Advocacy   |   Policy Summit

ASGCT Policy Summit Highlights Patient and Advocate Perspectives

ASGCT Staff - October 14, 2019

ASGCT will have patient, caregiver, and advocate speakers participating in all three days of our upcoming Policy Summit, held at The Westin in Washington, D.C. November 4-6.

November 4: Global Regulatory Issues in Gene Therapy Development

On the first day of the Policy Summit, attendees will hear from regulators from five countries about enhancing convergence of regulatory requirements internationally. The day will close with a reminder of the importance of expediting the availability of gene therapies.

Jeanette Hogan is the mother of Jack Hogan, who was the first-ever recipient of Luxturna in 2018. Jeanette will address how her son’s treatment changed his life.

November 5: Perspectives on Payment Policies for Gene Therapies

Paying for one-time, potentially curative gene and cell therapies under current reimbursement mechanisms can pose challenges. The second day of programming will address payment policy issues and innovative solutions. Two parent caregivers will speak on a panel about the value of gene therapies which, for patients and their families, goes far beyond dollars and cents.

Jenn McNary’s sons Max and Austin have both been diagnosed with Duchenne Muscular Dystrophy (DMD). Jenn will talk about the heavy burden that diseases like DMD have on a family; the physical, social and economic impact that gene therapy may provide for patients; and concerns about patient access to treatment upon approval.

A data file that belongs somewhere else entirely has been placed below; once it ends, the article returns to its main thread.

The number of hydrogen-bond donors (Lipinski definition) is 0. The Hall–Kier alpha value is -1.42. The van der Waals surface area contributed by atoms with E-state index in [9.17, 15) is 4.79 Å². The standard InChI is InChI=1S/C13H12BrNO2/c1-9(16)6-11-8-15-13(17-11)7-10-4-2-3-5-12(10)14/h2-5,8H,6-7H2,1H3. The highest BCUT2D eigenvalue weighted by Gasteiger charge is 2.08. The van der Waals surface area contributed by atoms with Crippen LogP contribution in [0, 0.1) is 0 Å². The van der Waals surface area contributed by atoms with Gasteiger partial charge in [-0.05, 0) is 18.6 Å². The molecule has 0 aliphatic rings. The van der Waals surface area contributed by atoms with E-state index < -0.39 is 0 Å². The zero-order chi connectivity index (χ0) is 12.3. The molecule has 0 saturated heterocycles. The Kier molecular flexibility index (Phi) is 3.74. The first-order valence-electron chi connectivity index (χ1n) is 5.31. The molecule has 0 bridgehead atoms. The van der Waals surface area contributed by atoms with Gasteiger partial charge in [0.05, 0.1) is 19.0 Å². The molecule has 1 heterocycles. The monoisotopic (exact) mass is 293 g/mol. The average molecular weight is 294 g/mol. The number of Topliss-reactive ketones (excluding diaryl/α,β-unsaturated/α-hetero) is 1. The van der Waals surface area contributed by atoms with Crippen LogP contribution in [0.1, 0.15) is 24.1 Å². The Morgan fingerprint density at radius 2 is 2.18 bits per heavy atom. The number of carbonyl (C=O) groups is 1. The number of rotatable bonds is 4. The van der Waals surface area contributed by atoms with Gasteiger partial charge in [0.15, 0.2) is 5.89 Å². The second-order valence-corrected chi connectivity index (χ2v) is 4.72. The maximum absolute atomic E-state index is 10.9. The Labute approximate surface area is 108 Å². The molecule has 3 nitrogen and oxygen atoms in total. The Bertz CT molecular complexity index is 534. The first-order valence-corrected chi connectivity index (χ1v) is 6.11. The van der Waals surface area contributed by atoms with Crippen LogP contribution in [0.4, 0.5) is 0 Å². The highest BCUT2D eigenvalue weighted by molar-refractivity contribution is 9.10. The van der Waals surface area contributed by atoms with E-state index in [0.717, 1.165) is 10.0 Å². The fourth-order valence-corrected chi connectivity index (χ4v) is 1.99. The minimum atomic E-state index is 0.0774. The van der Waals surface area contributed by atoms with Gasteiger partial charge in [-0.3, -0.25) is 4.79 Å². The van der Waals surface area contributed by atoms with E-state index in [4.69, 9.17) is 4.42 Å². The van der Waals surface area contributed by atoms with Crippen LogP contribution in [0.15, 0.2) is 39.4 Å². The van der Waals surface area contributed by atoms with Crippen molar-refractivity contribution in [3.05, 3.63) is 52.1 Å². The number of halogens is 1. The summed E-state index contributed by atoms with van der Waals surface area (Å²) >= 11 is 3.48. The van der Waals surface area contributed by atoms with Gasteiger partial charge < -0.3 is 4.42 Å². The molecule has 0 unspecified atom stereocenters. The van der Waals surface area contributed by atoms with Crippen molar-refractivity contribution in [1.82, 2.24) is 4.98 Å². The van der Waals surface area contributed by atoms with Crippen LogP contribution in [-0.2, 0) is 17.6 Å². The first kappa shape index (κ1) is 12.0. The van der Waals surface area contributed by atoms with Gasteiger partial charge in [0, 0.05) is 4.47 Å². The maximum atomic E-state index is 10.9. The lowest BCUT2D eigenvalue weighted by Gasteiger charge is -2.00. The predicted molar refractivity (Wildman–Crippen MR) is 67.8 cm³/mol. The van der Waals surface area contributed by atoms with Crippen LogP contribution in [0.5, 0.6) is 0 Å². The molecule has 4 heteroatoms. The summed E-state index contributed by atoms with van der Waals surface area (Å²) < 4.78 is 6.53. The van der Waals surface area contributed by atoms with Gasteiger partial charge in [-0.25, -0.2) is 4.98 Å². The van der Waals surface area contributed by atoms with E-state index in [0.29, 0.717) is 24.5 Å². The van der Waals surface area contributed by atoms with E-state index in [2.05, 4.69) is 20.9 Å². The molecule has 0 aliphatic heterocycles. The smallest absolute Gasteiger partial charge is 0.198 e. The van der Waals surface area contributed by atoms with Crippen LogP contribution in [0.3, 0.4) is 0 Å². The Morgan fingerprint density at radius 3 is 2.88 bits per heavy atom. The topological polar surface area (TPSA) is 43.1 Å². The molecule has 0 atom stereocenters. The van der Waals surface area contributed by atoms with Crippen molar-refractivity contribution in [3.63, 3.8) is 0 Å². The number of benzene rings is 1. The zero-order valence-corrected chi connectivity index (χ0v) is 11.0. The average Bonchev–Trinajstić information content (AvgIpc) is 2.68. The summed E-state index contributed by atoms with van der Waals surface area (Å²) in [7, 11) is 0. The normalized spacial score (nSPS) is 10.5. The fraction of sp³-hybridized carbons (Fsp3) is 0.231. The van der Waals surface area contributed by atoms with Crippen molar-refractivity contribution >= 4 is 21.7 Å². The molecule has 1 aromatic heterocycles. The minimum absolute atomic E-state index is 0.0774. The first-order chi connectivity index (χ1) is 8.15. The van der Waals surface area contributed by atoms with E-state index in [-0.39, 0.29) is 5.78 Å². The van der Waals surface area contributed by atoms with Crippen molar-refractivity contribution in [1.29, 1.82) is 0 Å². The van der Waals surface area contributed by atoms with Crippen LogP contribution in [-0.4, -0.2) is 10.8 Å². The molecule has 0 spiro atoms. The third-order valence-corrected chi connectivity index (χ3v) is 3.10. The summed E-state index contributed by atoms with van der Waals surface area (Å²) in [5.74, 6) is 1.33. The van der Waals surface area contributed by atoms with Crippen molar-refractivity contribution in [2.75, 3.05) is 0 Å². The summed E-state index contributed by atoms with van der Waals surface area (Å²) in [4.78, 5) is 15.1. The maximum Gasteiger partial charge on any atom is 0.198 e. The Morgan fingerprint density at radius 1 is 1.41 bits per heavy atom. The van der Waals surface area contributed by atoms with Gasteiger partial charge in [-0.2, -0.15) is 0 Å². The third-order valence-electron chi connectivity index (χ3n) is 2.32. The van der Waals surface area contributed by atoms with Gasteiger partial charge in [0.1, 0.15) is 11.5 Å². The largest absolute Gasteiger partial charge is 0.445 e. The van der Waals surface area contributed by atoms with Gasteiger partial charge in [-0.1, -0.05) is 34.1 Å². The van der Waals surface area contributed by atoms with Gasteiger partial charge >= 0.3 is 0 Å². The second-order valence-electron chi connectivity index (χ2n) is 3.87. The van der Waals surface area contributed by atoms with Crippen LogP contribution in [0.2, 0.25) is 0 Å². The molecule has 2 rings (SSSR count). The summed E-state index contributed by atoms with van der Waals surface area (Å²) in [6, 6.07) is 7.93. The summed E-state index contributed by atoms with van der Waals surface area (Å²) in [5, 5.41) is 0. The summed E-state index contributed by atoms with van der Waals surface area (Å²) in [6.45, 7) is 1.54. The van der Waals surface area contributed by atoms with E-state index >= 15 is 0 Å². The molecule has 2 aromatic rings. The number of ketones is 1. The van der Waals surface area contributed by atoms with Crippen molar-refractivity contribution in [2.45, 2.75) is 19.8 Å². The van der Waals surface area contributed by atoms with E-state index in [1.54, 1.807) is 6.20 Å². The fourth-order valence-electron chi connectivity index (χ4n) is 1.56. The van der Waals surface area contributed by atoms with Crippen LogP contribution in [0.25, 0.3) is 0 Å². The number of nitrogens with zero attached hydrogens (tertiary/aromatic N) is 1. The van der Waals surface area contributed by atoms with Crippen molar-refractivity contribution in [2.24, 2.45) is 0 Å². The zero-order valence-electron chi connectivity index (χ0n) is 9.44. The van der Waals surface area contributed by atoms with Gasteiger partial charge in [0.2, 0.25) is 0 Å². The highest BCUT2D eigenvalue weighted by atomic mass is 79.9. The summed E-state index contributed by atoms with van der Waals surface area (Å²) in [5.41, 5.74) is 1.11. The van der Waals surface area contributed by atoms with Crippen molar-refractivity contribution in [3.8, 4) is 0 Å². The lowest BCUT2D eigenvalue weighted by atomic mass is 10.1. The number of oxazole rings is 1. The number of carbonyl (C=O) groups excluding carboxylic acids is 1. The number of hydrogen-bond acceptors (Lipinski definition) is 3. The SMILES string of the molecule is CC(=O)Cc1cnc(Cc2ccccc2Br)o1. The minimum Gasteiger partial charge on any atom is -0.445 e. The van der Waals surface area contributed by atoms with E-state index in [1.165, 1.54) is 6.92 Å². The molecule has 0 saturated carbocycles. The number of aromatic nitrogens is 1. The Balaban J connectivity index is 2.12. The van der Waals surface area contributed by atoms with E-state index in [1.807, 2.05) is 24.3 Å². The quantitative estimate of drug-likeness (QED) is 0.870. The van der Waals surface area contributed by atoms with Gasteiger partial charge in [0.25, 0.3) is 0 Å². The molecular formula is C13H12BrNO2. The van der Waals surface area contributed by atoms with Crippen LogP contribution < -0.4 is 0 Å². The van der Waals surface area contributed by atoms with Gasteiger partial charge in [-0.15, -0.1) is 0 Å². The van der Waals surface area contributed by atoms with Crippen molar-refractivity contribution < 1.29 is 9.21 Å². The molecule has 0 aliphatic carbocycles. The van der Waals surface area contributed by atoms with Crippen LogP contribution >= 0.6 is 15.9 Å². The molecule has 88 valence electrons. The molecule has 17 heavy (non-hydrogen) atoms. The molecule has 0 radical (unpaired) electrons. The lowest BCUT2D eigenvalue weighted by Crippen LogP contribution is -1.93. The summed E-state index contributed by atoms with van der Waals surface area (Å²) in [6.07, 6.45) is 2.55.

Khrystal Davis, J.D., is the founder and president of the Texas Rare Disease Alliance. Her son Hunter was diagnosed with spinal muscular atrophy (SMA) type 1, the leading genetic cause of mortality in children under the age of two. Khrystal will address the difference gene therapy can make in treating this disease before symptoms progress, and the implications of treatment on the healthcare payment system.

November 6: Ethical, Societal, and Policy Issues in Germline Gene Editing

The third day of programming will be devoted to the ethics, societal impacts, and policy issues surrounding the clinical use of germline, or heritable, gene editing. A featured panel of individuals who are directly impacted by the debate will discuss their perspectives on the clinical use of germline gene editing.

Neena Nizar, Ed.D., is the president and founder of The Jansen’s Foundation. She and her two sons, Arshaan and Jahan, are among only about 25 people worldwide to be diagnosed with Jansen’s disease. Neena will talk about the balance of social and bioethical issues from the unique perspective of both a parent and patient.

Andrea Taylor’s son Aiden was diagnosed at age two with arterial tortuosity syndrome. Andrea went on to found and lead A Twist of Fate-ATS, and will talk about her family’s experiences.

Julia Bascom is the executive director of the Autism Self-Advocacy Network. She has spent her career advocating for neurodiversity and disability rights, speaking on the distinction between disease and disability, and the ethical problems of deciding which lives are worth living.

Register for the Policy Summit today

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